This is about lessons learned through a messy house and an absent wife. More on that in a just a minute.
The apostle Paul’s signature move, though he has a few of them, is his linking of faith, hope and love (e.g., 1 Cor.13:13). When you see one you are bound to find at least one of the other two. In Romans 5 he writes about justification by faith that produces hope, and our hope is founded in the love of God poured out for us. Later in the letter he will bring these strands together in the call to love enemies. In his letter to the Galatians he writes, “the only thing that counts is faith expressing itself through love” (5:6). One reason we could envision that Paul wrote Hebrews is how the writer uses faith and hope almost interchangeably. “Now faith is being sure of what we hope for and certain of what we do not see” (11:1).
In his letter to the Colossians, he brings faith, hope and love together in a way that is unmistakably Paul.
We always thank God, the Father of our Lord Jesus Christ, when we pray for you, because we have heard of your faith in Christ Jesus and of the love you have for all the saints—the faith and love that spring from the hope that is stored up for you in heaven and that you have already heard about in the word of truth, the gospel that has come to you. (1:3-6)
Never one to simply quote himself, Paul puts a unique spin on this particular triad as both faith and love emerge from hope. My question is simple: How does this happen? How does love come from hope? We are always looking for an edge in loving deeply from the heart. Here is a novel approach. How do we do it?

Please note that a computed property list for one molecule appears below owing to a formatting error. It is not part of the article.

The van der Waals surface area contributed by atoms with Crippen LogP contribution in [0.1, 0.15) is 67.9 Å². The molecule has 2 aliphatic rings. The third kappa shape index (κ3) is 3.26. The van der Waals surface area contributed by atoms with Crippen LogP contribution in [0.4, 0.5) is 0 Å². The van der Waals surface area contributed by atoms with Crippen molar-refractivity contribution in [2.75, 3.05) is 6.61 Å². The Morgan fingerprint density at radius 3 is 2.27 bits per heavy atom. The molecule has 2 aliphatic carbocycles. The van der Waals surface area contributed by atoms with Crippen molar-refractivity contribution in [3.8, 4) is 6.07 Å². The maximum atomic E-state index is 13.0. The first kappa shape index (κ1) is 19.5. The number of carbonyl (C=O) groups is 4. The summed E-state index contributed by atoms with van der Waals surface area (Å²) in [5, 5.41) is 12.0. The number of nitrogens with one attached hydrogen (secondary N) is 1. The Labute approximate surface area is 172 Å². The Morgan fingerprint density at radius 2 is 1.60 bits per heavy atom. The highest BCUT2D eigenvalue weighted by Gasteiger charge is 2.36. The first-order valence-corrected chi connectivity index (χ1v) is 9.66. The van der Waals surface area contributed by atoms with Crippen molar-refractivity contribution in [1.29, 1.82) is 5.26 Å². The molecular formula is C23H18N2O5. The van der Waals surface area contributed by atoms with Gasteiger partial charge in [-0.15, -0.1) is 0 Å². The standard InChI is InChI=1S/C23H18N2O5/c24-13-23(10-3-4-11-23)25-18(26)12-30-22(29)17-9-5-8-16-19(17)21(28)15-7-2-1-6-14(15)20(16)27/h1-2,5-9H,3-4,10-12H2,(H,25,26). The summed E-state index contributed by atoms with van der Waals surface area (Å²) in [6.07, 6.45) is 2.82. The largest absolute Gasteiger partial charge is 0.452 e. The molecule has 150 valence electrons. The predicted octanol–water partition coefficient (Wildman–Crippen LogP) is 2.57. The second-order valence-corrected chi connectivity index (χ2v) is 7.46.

Faith looks back; hope looks forward—that is one way to distinguish the two. Faith looks back to what Jesus did at the cross and we rest in him and the work he completed. Hope, typically invoked during times of trouble, looks forward to the consummation when we will see Jesus face to face and be as much like him as a creature can be like the Creator. Most importantly, we will love well and be without the impediment of sin.
According to Paul, there are a number of routes to get to deeper love, one is that love emerges as we hope—as we turn our hearts toward those things that are stored up for us in heaven.
Okay, first I have to know what is stored up for us in heaven. That’s easy. Everything is stored up for us. In Christ we inherit everything that is good. I like the sound of that. The thought of everything good being ours is pleasant, but…. it doesn’t inspire me to love. I don’t know about you, but I am not immediately thinking of fifty ways to love my neighbor.
Things will not inspire me to love; a person will. In heaven we get Jesus, in the fullest sense, he is ours. With the clarity that comes from sinlessness we will be…words fail…blown away by the surround sound of God’s love, and each passing day will only reveal more depths of love.
Here, I think, is how it works.